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Largely flat latitudinal life history clines in the dung fly Sepsis fulgens across Europe (Diptera: Sepsidae)


Roy, Jeannine; Blanckenhorn, Wolf U; Rohner, Patrick T (2018). Largely flat latitudinal life history clines in the dung fly Sepsis fulgens across Europe (Diptera: Sepsidae). Oecologia, 187(3):851-862.

Abstract

Clinal variation in body size and related life history traits is common and has stimulated the postulation of several eco-geographical rules. Whereas some clinal patterns are clearly adaptive, the causes of others remain obscure. We investigated intra-specific body size, development time and female fecundity (egg size and number) clines across 13 European populations of the dung fly Sepsis fulgens spanning 20° latitude from southern Italy to Estonia in a genetic common garden approach. Despite very short generation times (ca. 2 weeks at 24 °C), we found a converse Bergmann cline (smaller size at higher latitudes). As development time did not change with latitude (flat cline), integral growth rate thus likely declines towards the pole. At the same time, early fecundity, but not egg size, increased with latitude. Rather than being mediated by seasonal time constraints, the body size reduction in the northernmost flies from Estonia could suggest that these are marginal, edge populations, as when omitting them the body size cline became flat as well. Most of the other sepsid species investigated to date also show flat body size clines, a pattern that strikingly differs from Drosophila. We conclude that S. fulgens life history traits appear to be shaped by similar environmental pressures and selective mechanisms across Europe, be they adaptive or not. This reiterates the suggestion that body size clines can result as a secondary consequence of selection pressures shaping an entire life history syndrome, rendering them inconsistent and unpredictable in general.

Abstract

Clinal variation in body size and related life history traits is common and has stimulated the postulation of several eco-geographical rules. Whereas some clinal patterns are clearly adaptive, the causes of others remain obscure. We investigated intra-specific body size, development time and female fecundity (egg size and number) clines across 13 European populations of the dung fly Sepsis fulgens spanning 20° latitude from southern Italy to Estonia in a genetic common garden approach. Despite very short generation times (ca. 2 weeks at 24 °C), we found a converse Bergmann cline (smaller size at higher latitudes). As development time did not change with latitude (flat cline), integral growth rate thus likely declines towards the pole. At the same time, early fecundity, but not egg size, increased with latitude. Rather than being mediated by seasonal time constraints, the body size reduction in the northernmost flies from Estonia could suggest that these are marginal, edge populations, as when omitting them the body size cline became flat as well. Most of the other sepsid species investigated to date also show flat body size clines, a pattern that strikingly differs from Drosophila. We conclude that S. fulgens life history traits appear to be shaped by similar environmental pressures and selective mechanisms across Europe, be they adaptive or not. This reiterates the suggestion that body size clines can result as a secondary consequence of selection pressures shaping an entire life history syndrome, rendering them inconsistent and unpredictable in general.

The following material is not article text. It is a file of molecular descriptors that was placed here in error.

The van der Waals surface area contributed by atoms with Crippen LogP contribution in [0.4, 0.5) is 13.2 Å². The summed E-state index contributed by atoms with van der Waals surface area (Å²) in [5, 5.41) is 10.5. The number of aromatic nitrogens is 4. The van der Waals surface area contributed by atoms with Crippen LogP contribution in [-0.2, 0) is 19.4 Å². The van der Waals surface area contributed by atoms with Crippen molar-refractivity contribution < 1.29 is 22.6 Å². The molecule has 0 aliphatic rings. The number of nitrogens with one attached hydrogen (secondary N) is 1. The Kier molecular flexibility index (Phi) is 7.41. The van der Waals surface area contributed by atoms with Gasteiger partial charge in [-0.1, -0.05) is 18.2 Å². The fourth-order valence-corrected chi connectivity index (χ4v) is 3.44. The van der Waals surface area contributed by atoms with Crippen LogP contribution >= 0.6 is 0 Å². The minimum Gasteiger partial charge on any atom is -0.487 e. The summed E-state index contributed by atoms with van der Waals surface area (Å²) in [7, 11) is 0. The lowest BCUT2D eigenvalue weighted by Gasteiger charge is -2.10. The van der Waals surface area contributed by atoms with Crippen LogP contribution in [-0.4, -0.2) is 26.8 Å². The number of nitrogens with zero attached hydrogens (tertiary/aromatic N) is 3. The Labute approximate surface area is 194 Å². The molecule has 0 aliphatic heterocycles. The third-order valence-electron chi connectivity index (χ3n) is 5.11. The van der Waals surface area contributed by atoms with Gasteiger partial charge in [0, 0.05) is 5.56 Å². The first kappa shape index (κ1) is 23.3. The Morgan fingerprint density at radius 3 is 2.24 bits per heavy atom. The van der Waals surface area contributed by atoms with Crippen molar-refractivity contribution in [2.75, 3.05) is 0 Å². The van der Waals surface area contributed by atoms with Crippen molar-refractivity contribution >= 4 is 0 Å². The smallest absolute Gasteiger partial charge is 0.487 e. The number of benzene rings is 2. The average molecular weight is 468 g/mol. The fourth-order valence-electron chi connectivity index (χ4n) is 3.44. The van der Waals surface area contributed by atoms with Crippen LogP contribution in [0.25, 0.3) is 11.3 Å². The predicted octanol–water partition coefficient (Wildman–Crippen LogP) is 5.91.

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Additional indexing

Item Type:Journal Article, refereed, original work
Communities & Collections:07 Faculty of Science > Institute of Evolutionary Biology and Environmental Studies
Dewey Decimal Classification:570 Life sciences; biology
590 Animals (Zoology)
Uncontrolled Keywords:Ecology, Evolution, Behavior and Systematics
Language:English
Date:1 July 2018
Deposited On:14 Nov 2018 17:11
Last Modified:24 Sep 2019 23:51
Publisher:Springer
ISSN:0029-8549
OA Status:Closed
Publisher DOI:https://doi.org/10.1007/s00442-018-4166-7

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